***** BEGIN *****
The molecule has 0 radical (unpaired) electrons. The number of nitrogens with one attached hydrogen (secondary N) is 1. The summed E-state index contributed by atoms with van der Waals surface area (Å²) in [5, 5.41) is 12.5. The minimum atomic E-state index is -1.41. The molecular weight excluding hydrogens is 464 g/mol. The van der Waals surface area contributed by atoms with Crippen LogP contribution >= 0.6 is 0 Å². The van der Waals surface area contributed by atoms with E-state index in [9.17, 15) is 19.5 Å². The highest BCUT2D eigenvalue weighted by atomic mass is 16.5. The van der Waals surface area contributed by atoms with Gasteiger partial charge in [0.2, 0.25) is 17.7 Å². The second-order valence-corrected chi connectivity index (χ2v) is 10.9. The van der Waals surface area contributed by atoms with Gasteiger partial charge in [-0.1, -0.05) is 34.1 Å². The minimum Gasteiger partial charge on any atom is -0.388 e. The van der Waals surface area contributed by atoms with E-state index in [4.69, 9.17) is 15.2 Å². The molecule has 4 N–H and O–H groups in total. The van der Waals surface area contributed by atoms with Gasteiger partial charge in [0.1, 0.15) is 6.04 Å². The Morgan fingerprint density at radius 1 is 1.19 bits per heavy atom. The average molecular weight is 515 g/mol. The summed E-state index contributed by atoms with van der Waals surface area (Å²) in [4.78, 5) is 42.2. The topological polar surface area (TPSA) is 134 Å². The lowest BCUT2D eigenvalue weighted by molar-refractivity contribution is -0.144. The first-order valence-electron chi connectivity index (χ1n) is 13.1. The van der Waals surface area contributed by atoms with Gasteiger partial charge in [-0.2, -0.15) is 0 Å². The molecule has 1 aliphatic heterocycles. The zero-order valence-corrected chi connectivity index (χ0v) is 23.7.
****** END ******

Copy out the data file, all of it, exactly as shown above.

The molecule has 0 radical (unpaired) electrons. The number of nitrogens with one attached hydrogen (secondary N) is 1. The summed E-state index contributed by atoms with van der Waals surface area (Å²) in [5, 5.41) is 12.5. The minimum atomic E-state index is -1.41. The molecular weight excluding hydrogens is 464 g/mol. The van der Waals surface area contributed by atoms with Crippen LogP contribution >= 0.6 is 0 Å². The van der Waals surface area contributed by atoms with E-state index in [9.17, 15) is 19.5 Å². The highest BCUT2D eigenvalue weighted by atomic mass is 16.5. The van der Waals surface area contributed by atoms with Gasteiger partial charge in [0.2, 0.25) is 17.7 Å². The second-order valence-corrected chi connectivity index (χ2v) is 10.9. The van der Waals surface area contributed by atoms with Gasteiger partial charge in [-0.1, -0.05) is 34.1 Å². The minimum Gasteiger partial charge on any atom is -0.388 e. The van der Waals surface area contributed by atoms with E-state index in [4.69, 9.17) is 15.2 Å². The molecule has 4 N–H and O–H groups in total. The van der Waals surface area contributed by atoms with Gasteiger partial charge in [0.1, 0.15) is 6.04 Å². The Morgan fingerprint density at radius 1 is 1.19 bits per heavy atom. The average molecular weight is 515 g/mol. The summed E-state index contributed by atoms with van der Waals surface area (Å²) in [4.78, 5) is 42.2. The topological polar surface area (TPSA) is 134 Å². The lowest BCUT2D eigenvalue weighted by molar-refractivity contribution is -0.144. The first-order valence-electron chi connectivity index (χ1n) is 13.1. The van der Waals surface area contributed by atoms with Gasteiger partial charge in [-0.2, -0.15) is 0 Å². The molecule has 1 aliphatic heterocycles. The zero-order valence-corrected chi connectivity index (χ0v) is 23.7.